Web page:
David M. Nyman saved James P. Sweeney from exposure and avalanche, Denali National Park, Alaska, April 21-26, 1989. On April 19, 1989, Sweeney, 33, was climbing Mt. Johnson, at a point near Ruth Glacier in Denali National Park, when he fell, fracturing and dislocating a hip. His climbing partner, Nyman, 31, civil engineer, laboriously lowered him to the base of the mountain, where they spent the night. The following day, Nyman left to seek help. He skied to a lodge several miles away and dispatched rescuers, but the next day, April 21, he learned that they could not reach Sweeney. Nyman immediately returned, alone, to Sweeney, believing that evacuation by air was forthcoming. A snowstorm began, causing avalanches, several of which struck Nyman and Sweeney and buried them despite Nyman's repeated efforts, over four days, to secure refuge as they awaited help. On April 25, their supplies nearly depleted, Nyman began to remove Sweeney single-handedly. For two days he would make a path through the newly fallen snow, which would accumulate to about four feet, tramp it down, then drag Sweeney over its course. In this fashion Nyman painstakingly covered almost a mile over terrain that descended 1,200 feet to the glacier; the men were continually threatened by avalanches, one of which deposited them in a deep crevasse. On April 26, they were evacuated by helicopter from the glacier and taken to a hospital. Sweeney was detained six weeks for his injuries. Nyman recovered from marked dehydration and frostbite.

Trad climber
Talkeetna, Alaska
Jun 24, 2014 - 11:42am PT
Indeed, the Nyman/Sweeney is incredible.

Dougald- read the 1984 AAJ article by Robb Kimbrough on the east face of Huntington. He and his partner were avalanched over a cliff on the descent. Kimbrough broke his ankle. His partner John Tuckey tried to go for help and was then avalanched 1000 feet through rock bands from the Rooster Comb-Huntington col and knocked unconscious. He tried to go again a day later but due to his concussion passed out in the snow for the entire day. Tuckey then moved Robb and their camp a mile closer to the base of the col. By then they'd lost all their axes in the two incidents and Tuckey had to use a shovel for an ice axe to climb back up the ridge. He ended up climbing back to the col twice more to yell for help to some climbers camped in the west fork of the Ruth before they eventually were rescued.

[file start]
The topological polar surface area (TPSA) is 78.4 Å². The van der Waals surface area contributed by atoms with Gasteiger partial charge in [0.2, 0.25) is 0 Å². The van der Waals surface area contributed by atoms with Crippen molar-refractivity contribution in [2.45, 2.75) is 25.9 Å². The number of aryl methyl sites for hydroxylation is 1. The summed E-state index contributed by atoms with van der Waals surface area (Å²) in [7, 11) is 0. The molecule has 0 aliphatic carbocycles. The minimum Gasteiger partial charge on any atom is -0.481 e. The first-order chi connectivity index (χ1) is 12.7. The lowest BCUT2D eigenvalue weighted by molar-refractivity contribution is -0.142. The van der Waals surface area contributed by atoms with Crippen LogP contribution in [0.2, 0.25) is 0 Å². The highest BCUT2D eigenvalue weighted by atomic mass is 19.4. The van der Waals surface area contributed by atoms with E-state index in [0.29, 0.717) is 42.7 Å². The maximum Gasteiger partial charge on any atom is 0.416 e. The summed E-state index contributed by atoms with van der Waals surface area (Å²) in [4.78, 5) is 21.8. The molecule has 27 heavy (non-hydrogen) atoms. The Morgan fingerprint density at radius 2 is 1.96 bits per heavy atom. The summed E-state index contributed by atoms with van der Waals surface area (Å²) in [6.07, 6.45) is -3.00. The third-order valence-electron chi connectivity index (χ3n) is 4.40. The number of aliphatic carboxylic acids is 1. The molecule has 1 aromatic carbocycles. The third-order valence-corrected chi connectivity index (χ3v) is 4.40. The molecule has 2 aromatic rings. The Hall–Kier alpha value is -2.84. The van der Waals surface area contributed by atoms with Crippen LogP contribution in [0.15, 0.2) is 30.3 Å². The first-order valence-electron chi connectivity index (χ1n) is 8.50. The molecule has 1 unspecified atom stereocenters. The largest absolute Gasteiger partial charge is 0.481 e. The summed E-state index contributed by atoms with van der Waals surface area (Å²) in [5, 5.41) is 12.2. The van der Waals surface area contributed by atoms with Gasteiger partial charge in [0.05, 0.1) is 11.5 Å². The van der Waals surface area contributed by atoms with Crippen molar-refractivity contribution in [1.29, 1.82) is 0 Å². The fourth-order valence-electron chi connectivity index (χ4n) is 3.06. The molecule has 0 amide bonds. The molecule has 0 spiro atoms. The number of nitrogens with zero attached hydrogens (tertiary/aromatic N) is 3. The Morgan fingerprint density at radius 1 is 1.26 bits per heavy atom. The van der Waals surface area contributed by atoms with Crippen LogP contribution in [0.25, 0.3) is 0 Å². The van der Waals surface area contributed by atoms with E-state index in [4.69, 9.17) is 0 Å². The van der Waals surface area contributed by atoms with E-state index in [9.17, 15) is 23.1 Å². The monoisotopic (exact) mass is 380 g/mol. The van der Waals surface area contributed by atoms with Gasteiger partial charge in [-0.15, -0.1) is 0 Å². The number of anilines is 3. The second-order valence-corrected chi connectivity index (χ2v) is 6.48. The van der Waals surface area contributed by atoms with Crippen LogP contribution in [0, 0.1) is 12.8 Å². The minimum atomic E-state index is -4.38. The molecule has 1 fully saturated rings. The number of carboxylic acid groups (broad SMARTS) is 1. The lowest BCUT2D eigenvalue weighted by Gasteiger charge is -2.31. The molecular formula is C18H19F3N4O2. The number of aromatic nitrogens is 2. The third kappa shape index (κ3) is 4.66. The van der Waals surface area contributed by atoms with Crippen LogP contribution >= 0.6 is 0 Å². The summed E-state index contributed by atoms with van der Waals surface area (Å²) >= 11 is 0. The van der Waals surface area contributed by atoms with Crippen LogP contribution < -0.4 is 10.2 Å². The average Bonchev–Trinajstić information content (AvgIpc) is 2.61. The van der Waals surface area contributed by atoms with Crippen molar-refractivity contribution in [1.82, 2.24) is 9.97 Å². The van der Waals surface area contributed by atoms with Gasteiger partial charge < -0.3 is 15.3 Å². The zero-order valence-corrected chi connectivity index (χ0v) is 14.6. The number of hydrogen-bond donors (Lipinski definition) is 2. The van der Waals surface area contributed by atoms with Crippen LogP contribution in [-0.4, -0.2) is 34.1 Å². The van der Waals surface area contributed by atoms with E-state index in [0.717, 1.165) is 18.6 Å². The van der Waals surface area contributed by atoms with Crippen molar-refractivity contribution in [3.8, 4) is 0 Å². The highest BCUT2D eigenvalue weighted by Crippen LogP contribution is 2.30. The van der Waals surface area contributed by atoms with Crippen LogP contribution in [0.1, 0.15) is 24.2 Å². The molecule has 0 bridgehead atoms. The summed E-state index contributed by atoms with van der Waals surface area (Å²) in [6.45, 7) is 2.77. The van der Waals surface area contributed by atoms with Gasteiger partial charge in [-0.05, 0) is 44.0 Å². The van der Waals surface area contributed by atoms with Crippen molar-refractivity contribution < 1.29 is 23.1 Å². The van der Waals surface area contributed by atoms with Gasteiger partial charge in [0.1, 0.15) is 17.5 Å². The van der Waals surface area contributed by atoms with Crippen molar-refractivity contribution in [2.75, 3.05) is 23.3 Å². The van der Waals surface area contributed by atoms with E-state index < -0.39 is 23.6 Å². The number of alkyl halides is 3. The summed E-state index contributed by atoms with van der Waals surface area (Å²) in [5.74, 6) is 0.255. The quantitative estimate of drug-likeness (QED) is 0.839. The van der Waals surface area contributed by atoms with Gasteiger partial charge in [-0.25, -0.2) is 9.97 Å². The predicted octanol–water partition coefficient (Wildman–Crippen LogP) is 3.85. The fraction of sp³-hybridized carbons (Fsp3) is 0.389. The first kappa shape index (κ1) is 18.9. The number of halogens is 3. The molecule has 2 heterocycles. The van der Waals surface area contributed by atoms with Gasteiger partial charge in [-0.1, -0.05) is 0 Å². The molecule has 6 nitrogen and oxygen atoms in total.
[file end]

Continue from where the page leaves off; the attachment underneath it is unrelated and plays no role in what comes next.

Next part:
Social climber
flagstaff arizona
Jun 24, 2014 - 12:01pm PT
John Wason and partner self-rescuing from high on the West Face of Huntington with a leg and ankle smashed to smithereens by rockfall. Major league epic getting off the mountain and hailing a chopper. 2002.

Social climber
1187 Hunterwasser
Jun 24, 2014 - 12:42pm PT
Not climbing exactly but what about Ammon?
The Larry

Moab, UT
Jun 24, 2014 - 01:49pm PT
I think Ammon has more than one story. Mostly self rescue.

Trad climber
Wolfeboro, NH
Jun 24, 2014 - 04:30pm PT
Werner of Yosar, is not the type to toot his own horn, but I'm sure he would qualify in Spades, as well as recommend many others.
Larry Nelson

Social climber
Jun 24, 2014 - 08:04pm PT
Nyman's rescue of Sweeney

Social climber
Desolation Basin, Calif.
Jun 24, 2014 - 08:47pm PT
Peter Terbush. He kept his leader on belay with tons of rock headed his way.

Social climber
Jun 24, 2014 - 11:14pm PT
A couple of corrections and some more info.

Steve Shea.
Doug Scott self-rescued on the Ogre, not Changabang, unless of course he did this twice.

The Warbler
Joe Faint and his partner were hoping to do a new variation on the SS, and so [luckily] had taken a drill and some bolts along. They were attempting this variation, on new ground, when the boulder [chockstone?] fell on his partner. Since they had a drill and bolts Joe was able to place the bolts in a position from which he could "crank" the boulder off his partner's leg. They were unable to complete the climb, and were rescued the next day by winch and cable, and helicoptered off the summit. One of the earlier technical rescues. Word of the accident had reached us in C4, so we all watched the rescue from the meadows. Good luck and good thinking both played a part. Chris Fredericks and John Evans may have been part of the rescue team.

Later that summer I shared a campsite in the old climbers' camp in the Tetons with Joe, and got all the details. We did a few climbs together, including the north face of the Grand Teton in an 18 hour push from Jenny Lake, only the 2nd continuous one day ascent at that time. NFGTIAD!!!

How about Joe Simpson's self-rescue on Siula? As in "Touching the Void"?

Trad climber
dancin on the tip of god's middle finger
Jun 25, 2014 - 06:02am PT
our beloved mucci dug lars
out from beneath a pinnacles boulder
with his fingers.

that boy is might, in myne eyes.

and lars ain't feeble either.

Topic Author's Reply - Jun 25, 2014 - 10:49am PT
Great stuff, everyone, thanks very much. You've reminded me of some long-forgotten tales and pointed me to others I'd never seen.

Has anyone ever heard stories of people heroically preventing an accident, versus performing a rescue? I've got one great story of a guy, unanchored himself, reaching over to grab a woman who was about to free-fall to the deck and then pulling her up onto the belay ledge, fueled by hoisting-car-off-baby-style adrenaline. The Peter Terbush story is another example.

I'd love to hear more stories like these if you've got ’em. Cheers, Dougald